June 17, 2022: Victory over charter expansion with rejections by SBOE; High school STAAR results released

State Board of Education votes down four charter applications—a huge victory over harmful charter expansion

Ruled paper with blue text:

SBOE also nixes new teacher certification process

On Friday, the State Board of Education rejected four of five applications for new charter schools recommended for approval by the Texas Education Agency.  The SBOE started hearing testimony for and against the new charter applications on Wednesday and continued the hearing late into the evening.

The applications considered and districts that would be significantly impacted were: the Academy of Visual and Performing Arts (Fort Worth ISD), Heritage Classical Academy (Houston and Aldine ISDs), ONE Collegiate Academy (Houston and Aldine ISDs), Patterns Technical (Austin and Del Valle ISDs), and Spelligent San Antonio (Northside, North East, and Edgewood ISDs). Texas AFT presented information regarding the negative impacts to both enrollment and funding and worked to bring in testifiers from these communities to speak against these applications. Ultimately, the Friday vote allowed only one application, the Academy of Visual and Performing Arts, to proceed. This was a big win for the fight against harmful charter expansion!

The proposed new licensure exam for teacher certification—edTPA, which would replace the TExES PPRwas opposed by Texas AFT and every other major educator organization in Texas. The SBOE public hearing clearly went against the commissioner of education’s desire for this rule adoption. SBOE members unanimously voted down the new rule. It will now go back to the State Board for Educator Certification, which hopefully will do better by the teacher candidates of Texas and the teacher pipeline. We support rigorous preparation to become a classroom teacher, and we will continue to monitor these activities on behalf of our membership.  

Also this week at the SBOE, McAllen AFT member Jennifer Han, the Texas Association of School Administrators Elementary Teacher of the Year, shared powerful words about the unrealistic expectations placed on teachers (especially since COVID) without effective supports and respectful compensation. Han paid a beautiful tribute to her fallen colleagues in Uvalde and called for additional funding and investment in student mental health.

Secondary Teacher of the Year, Ramon Benevides, shared how much he had learned about his students during the pandemic and how it changed his teaching to focus as much on their emotional and life skills as he does on content. His challenge to the room was trying to raise educator compensation so that great teachers like him can stay in the classroom without having to run side jobs. He also called for more attention to be paid to the diverse cultural landscape of our students’ lived experiences.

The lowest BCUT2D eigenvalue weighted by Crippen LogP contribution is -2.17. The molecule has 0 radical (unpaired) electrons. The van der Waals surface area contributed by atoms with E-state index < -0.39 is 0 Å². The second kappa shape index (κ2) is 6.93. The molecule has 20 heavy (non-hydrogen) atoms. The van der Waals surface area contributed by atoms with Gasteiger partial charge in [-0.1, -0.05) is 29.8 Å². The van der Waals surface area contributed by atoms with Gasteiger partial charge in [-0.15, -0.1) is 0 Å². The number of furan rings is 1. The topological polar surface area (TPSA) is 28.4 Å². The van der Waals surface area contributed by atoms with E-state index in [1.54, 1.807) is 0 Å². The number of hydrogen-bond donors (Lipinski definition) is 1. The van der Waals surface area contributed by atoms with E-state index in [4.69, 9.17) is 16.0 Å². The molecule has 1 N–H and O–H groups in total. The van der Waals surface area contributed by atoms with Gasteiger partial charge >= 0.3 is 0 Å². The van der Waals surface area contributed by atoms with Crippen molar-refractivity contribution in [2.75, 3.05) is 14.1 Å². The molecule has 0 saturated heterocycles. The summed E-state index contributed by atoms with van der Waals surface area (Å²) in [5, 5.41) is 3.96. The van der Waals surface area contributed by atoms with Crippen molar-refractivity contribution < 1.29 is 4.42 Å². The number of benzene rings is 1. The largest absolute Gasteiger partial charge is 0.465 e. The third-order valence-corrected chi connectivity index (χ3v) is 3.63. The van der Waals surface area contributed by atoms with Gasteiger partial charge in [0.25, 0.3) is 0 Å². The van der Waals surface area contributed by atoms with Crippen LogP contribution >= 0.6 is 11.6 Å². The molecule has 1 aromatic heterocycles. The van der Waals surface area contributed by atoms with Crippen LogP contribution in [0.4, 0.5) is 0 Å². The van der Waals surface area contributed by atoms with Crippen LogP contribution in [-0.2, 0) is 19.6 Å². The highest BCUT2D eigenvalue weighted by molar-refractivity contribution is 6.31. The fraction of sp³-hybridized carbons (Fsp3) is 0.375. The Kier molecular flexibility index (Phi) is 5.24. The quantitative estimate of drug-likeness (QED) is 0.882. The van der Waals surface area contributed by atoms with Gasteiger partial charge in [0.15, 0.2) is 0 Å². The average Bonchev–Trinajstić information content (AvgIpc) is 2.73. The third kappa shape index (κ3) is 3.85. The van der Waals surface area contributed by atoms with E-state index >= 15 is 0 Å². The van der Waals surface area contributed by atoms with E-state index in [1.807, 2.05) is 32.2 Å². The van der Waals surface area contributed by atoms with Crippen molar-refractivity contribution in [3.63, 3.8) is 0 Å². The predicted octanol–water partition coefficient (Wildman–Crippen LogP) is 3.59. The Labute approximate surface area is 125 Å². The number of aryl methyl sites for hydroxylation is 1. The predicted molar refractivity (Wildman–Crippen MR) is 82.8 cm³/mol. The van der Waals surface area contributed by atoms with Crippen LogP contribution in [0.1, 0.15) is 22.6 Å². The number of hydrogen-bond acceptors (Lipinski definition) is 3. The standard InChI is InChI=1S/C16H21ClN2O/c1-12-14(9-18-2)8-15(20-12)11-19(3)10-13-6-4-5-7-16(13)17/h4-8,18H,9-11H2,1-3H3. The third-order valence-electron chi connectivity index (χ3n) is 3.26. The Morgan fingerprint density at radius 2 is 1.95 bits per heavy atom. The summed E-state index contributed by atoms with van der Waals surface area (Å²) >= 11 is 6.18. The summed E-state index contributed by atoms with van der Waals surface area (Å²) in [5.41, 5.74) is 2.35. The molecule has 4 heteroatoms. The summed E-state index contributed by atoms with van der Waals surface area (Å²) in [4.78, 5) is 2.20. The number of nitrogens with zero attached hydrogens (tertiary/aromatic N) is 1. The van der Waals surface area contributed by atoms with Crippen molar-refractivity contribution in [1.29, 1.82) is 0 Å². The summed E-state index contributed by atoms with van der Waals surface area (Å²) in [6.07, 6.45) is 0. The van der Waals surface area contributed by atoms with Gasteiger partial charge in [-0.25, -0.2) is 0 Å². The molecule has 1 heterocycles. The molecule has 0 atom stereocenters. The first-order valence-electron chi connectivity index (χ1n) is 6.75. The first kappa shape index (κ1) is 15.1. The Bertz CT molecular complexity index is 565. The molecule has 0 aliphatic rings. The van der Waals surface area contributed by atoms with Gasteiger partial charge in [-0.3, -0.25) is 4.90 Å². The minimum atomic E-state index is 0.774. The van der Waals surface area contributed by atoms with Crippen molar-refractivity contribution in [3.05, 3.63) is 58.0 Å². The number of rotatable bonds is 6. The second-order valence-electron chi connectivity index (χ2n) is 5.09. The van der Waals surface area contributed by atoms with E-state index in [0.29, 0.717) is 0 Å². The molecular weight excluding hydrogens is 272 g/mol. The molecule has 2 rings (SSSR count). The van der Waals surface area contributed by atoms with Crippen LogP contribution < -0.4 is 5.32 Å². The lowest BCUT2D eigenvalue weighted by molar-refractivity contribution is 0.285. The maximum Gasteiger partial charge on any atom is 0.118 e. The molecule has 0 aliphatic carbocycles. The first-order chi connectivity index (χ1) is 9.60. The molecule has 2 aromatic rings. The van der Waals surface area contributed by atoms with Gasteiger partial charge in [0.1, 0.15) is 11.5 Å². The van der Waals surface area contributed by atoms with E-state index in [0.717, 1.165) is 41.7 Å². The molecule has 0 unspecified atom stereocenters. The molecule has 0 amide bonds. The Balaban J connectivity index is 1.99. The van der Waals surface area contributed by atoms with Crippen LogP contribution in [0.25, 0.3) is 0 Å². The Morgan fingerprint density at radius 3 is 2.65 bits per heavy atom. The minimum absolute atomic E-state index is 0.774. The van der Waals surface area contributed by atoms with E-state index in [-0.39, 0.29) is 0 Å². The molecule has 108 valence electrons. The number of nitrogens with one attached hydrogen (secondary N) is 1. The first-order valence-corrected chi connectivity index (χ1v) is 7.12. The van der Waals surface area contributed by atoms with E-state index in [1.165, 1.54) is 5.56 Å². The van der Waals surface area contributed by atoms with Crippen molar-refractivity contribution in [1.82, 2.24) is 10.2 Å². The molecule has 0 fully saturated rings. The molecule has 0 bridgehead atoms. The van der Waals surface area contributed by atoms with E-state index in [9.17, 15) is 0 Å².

Cover of a STAAR booklet with STAAR Logo (STAAR in the white of a Texas flag)

TEA releases 2022 end-of-course STAAR results

On Thursday, the Texas Education Agency released end-of-course STAAR results for assessments in Algebra I, English I, English II, Biology, and U.S History​​.

Texas high school students are demonstrating improvement in three areas: Algebra I, Biology, and U.S. History—with scores rising but still below pre-pandemic levels. English I and English II results stayed generally consistent from last school year and showed no negative impact due to the pandemic. TEA encourages parents to log in and learn more about their child’s results by going to TexasAssessment.gov.

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Source: TEA graph

TEA argues that recent laws passed by the Legislature are positive tools that support the positive gains from Texas students. Notably, the TEA credits HB 4545, which entitles students either to receive thirty hours of targeted tutoring before, during, or after school for each subject in which they did not pass the corresponding STAAR assessment, or to be assigned to a classroom overseen by a certified master, exemplary, or recognized teacher. Texas AFT continues to have concerns about HB 4545’s provisions, which have burdened districts trying to meet the requirements while also requiring otherwise good students into disruptive accelerated learning because they have lackluster standardized test scores. With recent legislative hearings on HB 4545, it’s clear that the law will be up for closer examination and possible tweaks in the next legislative session.

Texas AFT, which called for cancellation of the STAAR test for the past two years, maintains that the STAAR test is ineffective at measuring student growth and assisting educators even in times without pandemic disruptions. STAAR forms the foundation of a test-and-punish accountability system that pushes districts to privatize schools by forcing them to turn campuses over to charter chains. TEA also re-launched its flawed A-F rating system this year.

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